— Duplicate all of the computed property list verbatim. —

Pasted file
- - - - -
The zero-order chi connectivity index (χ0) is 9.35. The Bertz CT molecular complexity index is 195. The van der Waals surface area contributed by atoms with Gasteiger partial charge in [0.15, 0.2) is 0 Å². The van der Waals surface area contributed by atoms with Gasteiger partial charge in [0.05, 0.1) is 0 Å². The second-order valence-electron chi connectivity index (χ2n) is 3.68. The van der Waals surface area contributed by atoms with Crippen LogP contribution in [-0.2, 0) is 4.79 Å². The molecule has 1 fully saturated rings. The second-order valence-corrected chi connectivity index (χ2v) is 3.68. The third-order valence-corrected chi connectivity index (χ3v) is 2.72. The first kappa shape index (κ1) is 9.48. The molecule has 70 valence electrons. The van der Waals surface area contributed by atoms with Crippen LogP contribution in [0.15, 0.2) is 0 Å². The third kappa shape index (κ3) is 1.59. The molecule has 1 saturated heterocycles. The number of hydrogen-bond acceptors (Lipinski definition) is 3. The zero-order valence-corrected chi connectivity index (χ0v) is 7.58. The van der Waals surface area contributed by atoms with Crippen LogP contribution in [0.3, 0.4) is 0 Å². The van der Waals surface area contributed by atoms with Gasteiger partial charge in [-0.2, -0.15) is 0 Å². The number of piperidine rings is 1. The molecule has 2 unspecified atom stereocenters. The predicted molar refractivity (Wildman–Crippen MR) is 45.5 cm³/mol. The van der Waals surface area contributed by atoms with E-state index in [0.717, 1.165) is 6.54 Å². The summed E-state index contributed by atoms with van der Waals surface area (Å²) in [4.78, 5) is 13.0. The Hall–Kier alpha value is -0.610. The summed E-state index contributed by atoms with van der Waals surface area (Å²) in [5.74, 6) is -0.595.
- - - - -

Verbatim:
The zero-order chi connectivity index (χ0) is 9.35. The Bertz CT molecular complexity index is 195. The van der Waals surface area contributed by atoms with Gasteiger partial charge in [0.15, 0.2) is 0 Å². The van der Waals surface area contributed by atoms with Gasteiger partial charge in [0.05, 0.1) is 0 Å². The second-order valence-electron chi connectivity index (χ2n) is 3.68. The van der Waals surface area contributed by atoms with Crippen LogP contribution in [-0.2, 0) is 4.79 Å². The molecule has 1 fully saturated rings. The second-order valence-corrected chi connectivity index (χ2v) is 3.68. The third-order valence-corrected chi connectivity index (χ3v) is 2.72. The first kappa shape index (κ1) is 9.48. The molecule has 70 valence electrons. The van der Waals surface area contributed by atoms with Crippen LogP contribution in [0.15, 0.2) is 0 Å². The third kappa shape index (κ3) is 1.59. The molecule has 1 saturated heterocycles. The number of hydrogen-bond acceptors (Lipinski definition) is 3. The zero-order valence-corrected chi connectivity index (χ0v) is 7.58. The van der Waals surface area contributed by atoms with Crippen LogP contribution in [0.3, 0.4) is 0 Å². The van der Waals surface area contributed by atoms with Gasteiger partial charge in [-0.2, -0.15) is 0 Å². The number of piperidine rings is 1. The molecule has 2 unspecified atom stereocenters. The predicted molar refractivity (Wildman–Crippen MR) is 45.5 cm³/mol. The van der Waals surface area contributed by atoms with E-state index in [0.717, 1.165) is 6.54 Å². The summed E-state index contributed by atoms with van der Waals surface area (Å²) in [4.78, 5) is 13.0. The Hall–Kier alpha value is -0.610. The summed E-state index contributed by atoms with van der Waals surface area (Å²) in [5.74, 6) is -0.595.